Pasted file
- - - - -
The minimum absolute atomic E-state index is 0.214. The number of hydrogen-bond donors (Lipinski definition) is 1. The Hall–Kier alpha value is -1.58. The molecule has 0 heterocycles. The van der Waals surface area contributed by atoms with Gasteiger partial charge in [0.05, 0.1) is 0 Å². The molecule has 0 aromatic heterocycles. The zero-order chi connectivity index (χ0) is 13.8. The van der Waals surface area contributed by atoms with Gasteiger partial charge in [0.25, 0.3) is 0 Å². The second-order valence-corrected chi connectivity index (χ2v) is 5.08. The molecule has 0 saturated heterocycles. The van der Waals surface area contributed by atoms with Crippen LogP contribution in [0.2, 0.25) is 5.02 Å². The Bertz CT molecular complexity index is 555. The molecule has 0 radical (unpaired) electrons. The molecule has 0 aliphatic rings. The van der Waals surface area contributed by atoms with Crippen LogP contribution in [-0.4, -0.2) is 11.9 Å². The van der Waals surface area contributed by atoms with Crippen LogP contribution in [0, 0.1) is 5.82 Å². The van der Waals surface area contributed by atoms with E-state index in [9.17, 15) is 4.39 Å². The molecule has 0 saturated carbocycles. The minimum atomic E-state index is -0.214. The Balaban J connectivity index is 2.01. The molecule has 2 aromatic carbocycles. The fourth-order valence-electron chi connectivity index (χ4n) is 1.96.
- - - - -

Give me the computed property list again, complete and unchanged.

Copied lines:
The minimum absolute atomic E-state index is 0.214. The number of hydrogen-bond donors (Lipinski definition) is 1. The Hall–Kier alpha value is -1.58. The molecule has 0 heterocycles. The van der Waals surface area contributed by atoms with Gasteiger partial charge in [0.05, 0.1) is 0 Å². The molecule has 0 aromatic heterocycles. The zero-order chi connectivity index (χ0) is 13.8. The van der Waals surface area contributed by atoms with Gasteiger partial charge in [0.25, 0.3) is 0 Å². The second-order valence-corrected chi connectivity index (χ2v) is 5.08. The molecule has 0 saturated heterocycles. The van der Waals surface area contributed by atoms with Crippen LogP contribution in [0.2, 0.25) is 5.02 Å². The Bertz CT molecular complexity index is 555. The molecule has 0 radical (unpaired) electrons. The molecule has 0 aliphatic rings. The van der Waals surface area contributed by atoms with Crippen LogP contribution in [-0.4, -0.2) is 11.9 Å². The van der Waals surface area contributed by atoms with Crippen LogP contribution in [0, 0.1) is 5.82 Å². The van der Waals surface area contributed by atoms with E-state index in [9.17, 15) is 4.39 Å². The molecule has 0 saturated carbocycles. The minimum atomic E-state index is -0.214. The Balaban J connectivity index is 2.01. The molecule has 2 aromatic carbocycles. The fourth-order valence-electron chi connectivity index (χ4n) is 1.96.